Jesus kept the Sabbath, so why shouldn’t we?

If I was an Old Covenant Jew like Jesus was, of course I’d be keeping the Sabbath like he did. I’d also be selecting or buying a Passover lamb every year, building a temporary shelter out of tree branches at the Feast of Tabernacles in the autumn each year, have blue cords hanging from the corners of my clothing according to Numbers 15:37-41, and be trying to obey every other Old Covenant ritual as perfectly as Jesus did. I’d also be attending a synagogue every Saturday, offering sacrifices at the temple in Jerusalem three times a year, and celebrating Hanukkah – like Jesus did.

If we’re going to do what Jesus did, and keep what Jesus kept, then all those things would be required of us, just as they were required of him. But many Christians don’t do some (or all) of those things, their reason being that Jesus introduced a New Covenant that cancelled out all those rituals in favour of looking to him.

But surely the Sabbath wasn’t a “ritual,” right? It’s one of the ten commandments. But how did God want the Sabbath commandment obeyed? By obeying all the Sabbath rituals he attached to it, like not working, not lighting a fire, and not harvesting, etc. In reality, then, the Sabbath came down to rituals too.

Jesus then showed in Matthew 12 that those Sabbath rituals fell into the same category as the rituals God gave about the temple shewbread. Both sets of rituals were equally subject to human need, which in both cases – of the disciples snipping off grain on the Sabbath, and David and his men eating the temple shewbread – was hunger. According to the Lord and Designer of all the Old Covenant rituals, therefore, human need overruled ritual, including Sabbath ritual. Jesus also made that clear when he said the Sabbath “was made for man.” It was made to serve human need.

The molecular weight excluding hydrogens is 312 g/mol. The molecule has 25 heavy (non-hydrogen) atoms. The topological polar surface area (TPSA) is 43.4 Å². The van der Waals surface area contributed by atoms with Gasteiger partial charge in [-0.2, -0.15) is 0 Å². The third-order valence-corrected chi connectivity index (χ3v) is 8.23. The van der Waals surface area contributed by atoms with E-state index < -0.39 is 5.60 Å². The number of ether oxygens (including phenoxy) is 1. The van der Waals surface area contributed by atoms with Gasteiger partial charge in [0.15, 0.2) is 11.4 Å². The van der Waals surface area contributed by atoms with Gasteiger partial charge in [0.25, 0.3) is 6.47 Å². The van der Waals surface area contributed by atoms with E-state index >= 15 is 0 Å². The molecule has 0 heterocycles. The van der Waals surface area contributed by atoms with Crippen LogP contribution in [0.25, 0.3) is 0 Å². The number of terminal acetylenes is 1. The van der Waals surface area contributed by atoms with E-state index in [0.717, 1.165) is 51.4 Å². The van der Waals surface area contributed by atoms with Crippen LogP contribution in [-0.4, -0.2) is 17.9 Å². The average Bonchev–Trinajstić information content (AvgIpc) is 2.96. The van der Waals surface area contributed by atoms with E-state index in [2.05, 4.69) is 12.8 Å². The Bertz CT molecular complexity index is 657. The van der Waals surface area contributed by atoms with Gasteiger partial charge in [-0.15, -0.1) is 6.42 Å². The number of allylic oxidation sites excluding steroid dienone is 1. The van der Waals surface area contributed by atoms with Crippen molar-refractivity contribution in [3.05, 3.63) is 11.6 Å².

Taking that into account, then, what is our greatest human need today? Is it keeping all the Old Covenant Sabbath rituals as strictly as possible, like the Pharisees, or is it trusting Christ? Well, Jesus himself already answered that question in the previous chapter, Matthew 11, when he said, “Come to me, all you who are weary and burdened, and I will give you rest.” He wanted people focused on him and trusting him as the solution to human need.

And that was the focus he encouraged the Pharisees in Matthew 12 to concentrate on too when he said, “I tell you that one greater than the temple is here.” All that temple ritual – and every other ritual too, therefore – had been superceded by Jesus himself.

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